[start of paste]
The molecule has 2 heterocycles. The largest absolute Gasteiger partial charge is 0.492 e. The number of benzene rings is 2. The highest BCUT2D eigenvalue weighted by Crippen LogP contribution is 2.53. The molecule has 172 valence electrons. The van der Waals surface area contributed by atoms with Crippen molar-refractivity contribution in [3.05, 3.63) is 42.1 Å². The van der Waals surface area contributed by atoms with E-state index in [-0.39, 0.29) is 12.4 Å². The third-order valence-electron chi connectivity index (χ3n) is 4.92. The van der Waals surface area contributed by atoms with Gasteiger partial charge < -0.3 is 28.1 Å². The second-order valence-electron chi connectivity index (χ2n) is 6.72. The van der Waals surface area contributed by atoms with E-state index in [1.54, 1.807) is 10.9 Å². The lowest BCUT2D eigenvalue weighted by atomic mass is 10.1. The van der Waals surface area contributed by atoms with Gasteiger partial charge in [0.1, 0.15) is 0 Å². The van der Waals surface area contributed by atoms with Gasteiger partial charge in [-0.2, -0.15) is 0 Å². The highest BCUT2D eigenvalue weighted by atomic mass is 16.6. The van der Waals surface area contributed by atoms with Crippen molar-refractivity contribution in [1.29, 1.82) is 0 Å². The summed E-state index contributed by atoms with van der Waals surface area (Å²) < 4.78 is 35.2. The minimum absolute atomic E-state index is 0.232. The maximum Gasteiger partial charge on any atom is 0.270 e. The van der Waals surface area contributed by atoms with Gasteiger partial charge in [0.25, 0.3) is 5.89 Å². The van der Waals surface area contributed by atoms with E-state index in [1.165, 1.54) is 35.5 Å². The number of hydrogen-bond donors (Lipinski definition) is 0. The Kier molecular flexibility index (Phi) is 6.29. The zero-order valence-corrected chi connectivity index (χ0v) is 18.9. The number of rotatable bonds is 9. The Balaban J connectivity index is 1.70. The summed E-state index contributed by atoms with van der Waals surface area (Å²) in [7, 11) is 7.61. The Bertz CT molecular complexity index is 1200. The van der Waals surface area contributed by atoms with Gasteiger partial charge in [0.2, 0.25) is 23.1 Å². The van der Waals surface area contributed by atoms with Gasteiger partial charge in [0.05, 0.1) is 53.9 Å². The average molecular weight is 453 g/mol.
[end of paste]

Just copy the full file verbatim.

The molecule has 2 heterocycles. The largest absolute Gasteiger partial charge is 0.492 e. The number of benzene rings is 2. The highest BCUT2D eigenvalue weighted by Crippen LogP contribution is 2.53. The molecule has 172 valence electrons. The van der Waals surface area contributed by atoms with Crippen molar-refractivity contribution in [3.05, 3.63) is 42.1 Å². The van der Waals surface area contributed by atoms with E-state index in [-0.39, 0.29) is 12.4 Å². The third-order valence-electron chi connectivity index (χ3n) is 4.92. The van der Waals surface area contributed by atoms with Gasteiger partial charge < -0.3 is 28.1 Å². The second-order valence-electron chi connectivity index (χ2n) is 6.72. The van der Waals surface area contributed by atoms with E-state index in [1.54, 1.807) is 10.9 Å². The lowest BCUT2D eigenvalue weighted by atomic mass is 10.1. The van der Waals surface area contributed by atoms with Gasteiger partial charge in [0.1, 0.15) is 0 Å². The van der Waals surface area contributed by atoms with Gasteiger partial charge in [-0.2, -0.15) is 0 Å². The highest BCUT2D eigenvalue weighted by atomic mass is 16.6. The van der Waals surface area contributed by atoms with Crippen molar-refractivity contribution in [1.29, 1.82) is 0 Å². The summed E-state index contributed by atoms with van der Waals surface area (Å²) < 4.78 is 35.2. The minimum absolute atomic E-state index is 0.232. The maximum Gasteiger partial charge on any atom is 0.270 e. The van der Waals surface area contributed by atoms with Gasteiger partial charge in [0.25, 0.3) is 5.89 Å². The van der Waals surface area contributed by atoms with E-state index in [1.165, 1.54) is 35.5 Å². The number of hydrogen-bond donors (Lipinski definition) is 0. The Kier molecular flexibility index (Phi) is 6.29. The zero-order valence-corrected chi connectivity index (χ0v) is 18.9. The number of rotatable bonds is 9. The Balaban J connectivity index is 1.70. The summed E-state index contributed by atoms with van der Waals surface area (Å²) in [7, 11) is 7.61. The Bertz CT molecular complexity index is 1200. The van der Waals surface area contributed by atoms with Gasteiger partial charge in [0.2, 0.25) is 23.1 Å². The van der Waals surface area contributed by atoms with Gasteiger partial charge in [0.05, 0.1) is 53.9 Å². The average molecular weight is 453 g/mol.